Tuesday, October 07, 2008

Remote sensing of Afghanistan more complete than of U.S.

At this morning's State Geologist's mid-year meeting at the GSA conference in Houston, USGS director Mark Myers talked briefly about their work in Afghanistan. They completed a comprehensive hyperspectral remote sensing survey of the entire country, the largest such survey ever done in the world. Mark described how valuable this survey of Afghanistan is, for mineral exploration, for environmental issues, for a whole range of scientific studies. He then commented how wonderful it would be if we could get similar surveys in the states.

Isn't it ironic that we as a country can afford to undertake a national hyperspectral survey of Afghanistan because it's funded through national security funding channels but similar funding sources are not available to support domestic studies?

1 comment:

  1. Anonymous7:11 AM

    This is an interesting topic for discussion - I would even go so far as to say that I am fairly certain a comprehensive hyperspectral data set of a single US state is not publicly available. That is obviously very disappointing. Australia is probably the world leader when it comes to the total data coverage, whether it be traditional remote sensing-based, or of a geophysical nature. They are very good at collecting data and making it available for analysis by university or industry researchers.

    However, you must keep the context of landcover in mind when comparing Afghanistan or Australia versus the US. The bulk of Afghanistan is climatically classified as arid to semi-arid, and thus you do not have nearly the amount of vegetation covering the surface of the Earth (and the associated attenuation or scattering of the reflected or emitted energy of underlying minerals). A complete country-scale mineral survey using hyperspectral image data would therefore be massively inefficient. My point does not, however, change the fact that scientists interested in mapping or better understanding vegetation would obviously also enjoy having this resource.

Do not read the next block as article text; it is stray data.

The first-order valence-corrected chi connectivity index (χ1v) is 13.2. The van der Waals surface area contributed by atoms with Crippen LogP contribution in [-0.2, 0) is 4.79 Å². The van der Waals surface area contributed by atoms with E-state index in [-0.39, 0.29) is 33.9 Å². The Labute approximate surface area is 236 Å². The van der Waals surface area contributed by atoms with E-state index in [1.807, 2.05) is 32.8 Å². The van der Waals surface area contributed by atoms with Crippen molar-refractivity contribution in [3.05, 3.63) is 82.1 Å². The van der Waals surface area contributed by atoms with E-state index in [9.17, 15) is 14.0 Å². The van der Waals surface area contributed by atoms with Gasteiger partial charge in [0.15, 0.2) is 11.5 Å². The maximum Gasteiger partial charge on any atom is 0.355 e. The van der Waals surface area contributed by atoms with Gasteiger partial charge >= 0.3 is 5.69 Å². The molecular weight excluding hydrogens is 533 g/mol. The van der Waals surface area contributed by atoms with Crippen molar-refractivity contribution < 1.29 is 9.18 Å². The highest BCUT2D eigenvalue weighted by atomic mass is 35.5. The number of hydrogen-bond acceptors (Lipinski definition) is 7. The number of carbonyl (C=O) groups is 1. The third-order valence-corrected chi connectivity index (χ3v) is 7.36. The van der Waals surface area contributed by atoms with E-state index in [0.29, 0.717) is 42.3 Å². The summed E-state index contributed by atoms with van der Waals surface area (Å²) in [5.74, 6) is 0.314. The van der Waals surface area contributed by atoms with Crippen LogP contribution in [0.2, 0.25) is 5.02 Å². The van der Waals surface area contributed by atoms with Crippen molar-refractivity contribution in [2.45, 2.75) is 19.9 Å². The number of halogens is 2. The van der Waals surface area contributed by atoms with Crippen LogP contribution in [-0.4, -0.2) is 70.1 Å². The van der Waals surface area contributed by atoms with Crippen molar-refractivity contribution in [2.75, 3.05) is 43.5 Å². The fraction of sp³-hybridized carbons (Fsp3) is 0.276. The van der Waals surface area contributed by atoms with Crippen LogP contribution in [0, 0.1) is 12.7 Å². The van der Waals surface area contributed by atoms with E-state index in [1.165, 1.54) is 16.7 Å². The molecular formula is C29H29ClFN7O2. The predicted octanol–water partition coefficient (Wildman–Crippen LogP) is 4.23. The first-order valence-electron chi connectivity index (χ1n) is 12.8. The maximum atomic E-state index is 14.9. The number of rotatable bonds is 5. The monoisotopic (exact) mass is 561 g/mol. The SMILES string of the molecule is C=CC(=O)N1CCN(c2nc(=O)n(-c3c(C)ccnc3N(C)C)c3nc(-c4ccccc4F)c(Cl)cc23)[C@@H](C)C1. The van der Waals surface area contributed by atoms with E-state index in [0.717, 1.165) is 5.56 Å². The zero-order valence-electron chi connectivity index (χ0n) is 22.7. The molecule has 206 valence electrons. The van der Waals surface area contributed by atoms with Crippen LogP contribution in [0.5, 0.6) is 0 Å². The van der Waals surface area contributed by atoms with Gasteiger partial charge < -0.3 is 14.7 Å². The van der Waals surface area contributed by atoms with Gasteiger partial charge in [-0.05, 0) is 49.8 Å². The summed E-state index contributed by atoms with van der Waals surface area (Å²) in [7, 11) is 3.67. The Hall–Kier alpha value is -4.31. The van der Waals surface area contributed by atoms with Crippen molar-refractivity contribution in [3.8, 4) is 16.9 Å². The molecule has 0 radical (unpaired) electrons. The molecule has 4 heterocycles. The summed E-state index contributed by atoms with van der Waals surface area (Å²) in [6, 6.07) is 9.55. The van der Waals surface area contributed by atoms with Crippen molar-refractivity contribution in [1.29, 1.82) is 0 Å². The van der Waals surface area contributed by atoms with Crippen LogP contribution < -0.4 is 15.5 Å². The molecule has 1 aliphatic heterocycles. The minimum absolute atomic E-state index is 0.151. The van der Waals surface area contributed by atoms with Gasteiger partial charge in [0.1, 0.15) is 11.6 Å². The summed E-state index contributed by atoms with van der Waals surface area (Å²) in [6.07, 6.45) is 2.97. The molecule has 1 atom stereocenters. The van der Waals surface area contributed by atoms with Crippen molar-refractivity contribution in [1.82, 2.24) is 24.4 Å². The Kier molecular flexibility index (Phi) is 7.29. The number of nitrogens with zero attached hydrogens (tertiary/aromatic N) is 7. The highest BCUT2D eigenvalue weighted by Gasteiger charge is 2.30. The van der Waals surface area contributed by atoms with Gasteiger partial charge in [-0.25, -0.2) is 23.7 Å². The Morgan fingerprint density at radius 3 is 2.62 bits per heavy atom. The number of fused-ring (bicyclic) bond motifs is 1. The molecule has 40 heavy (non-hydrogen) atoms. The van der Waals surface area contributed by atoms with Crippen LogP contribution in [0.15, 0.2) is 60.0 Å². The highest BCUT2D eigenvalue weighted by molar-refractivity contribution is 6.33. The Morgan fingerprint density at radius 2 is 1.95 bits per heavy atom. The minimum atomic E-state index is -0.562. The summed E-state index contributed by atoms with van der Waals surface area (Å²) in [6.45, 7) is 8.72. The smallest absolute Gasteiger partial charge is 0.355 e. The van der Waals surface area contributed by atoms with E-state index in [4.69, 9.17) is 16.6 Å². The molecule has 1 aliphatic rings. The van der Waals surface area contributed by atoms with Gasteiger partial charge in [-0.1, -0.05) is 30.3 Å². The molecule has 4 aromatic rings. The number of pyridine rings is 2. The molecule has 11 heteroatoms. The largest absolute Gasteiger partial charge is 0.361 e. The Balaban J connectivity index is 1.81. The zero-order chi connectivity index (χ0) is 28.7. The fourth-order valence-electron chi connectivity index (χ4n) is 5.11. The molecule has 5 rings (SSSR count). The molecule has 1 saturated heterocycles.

A final comment I will make about large-scale hyperspectral surveys is that it would be much easier to undertake if the customer were a single agency, etc. This is because the data can be treated so many different ways, and a particular scientist may have a preferred way to set collection, calibration, processing and analysis parameters. Obviously if you are collecting massive amounts of data for public consumption, you have to try to satisfy many different needs, which may turn out to be more trouble than it is worth. Worst-case scenario is that you collect the data and then it is invalidated because a particular scientist's parameters were not followed. Thus a single agency, in this case the USGS, can define its own parameters to follow, which will have been developed after conducting their own research to find out what works and what does not (and they are the experts!).

    I found more information on the Afghanistan data collect & analysis here: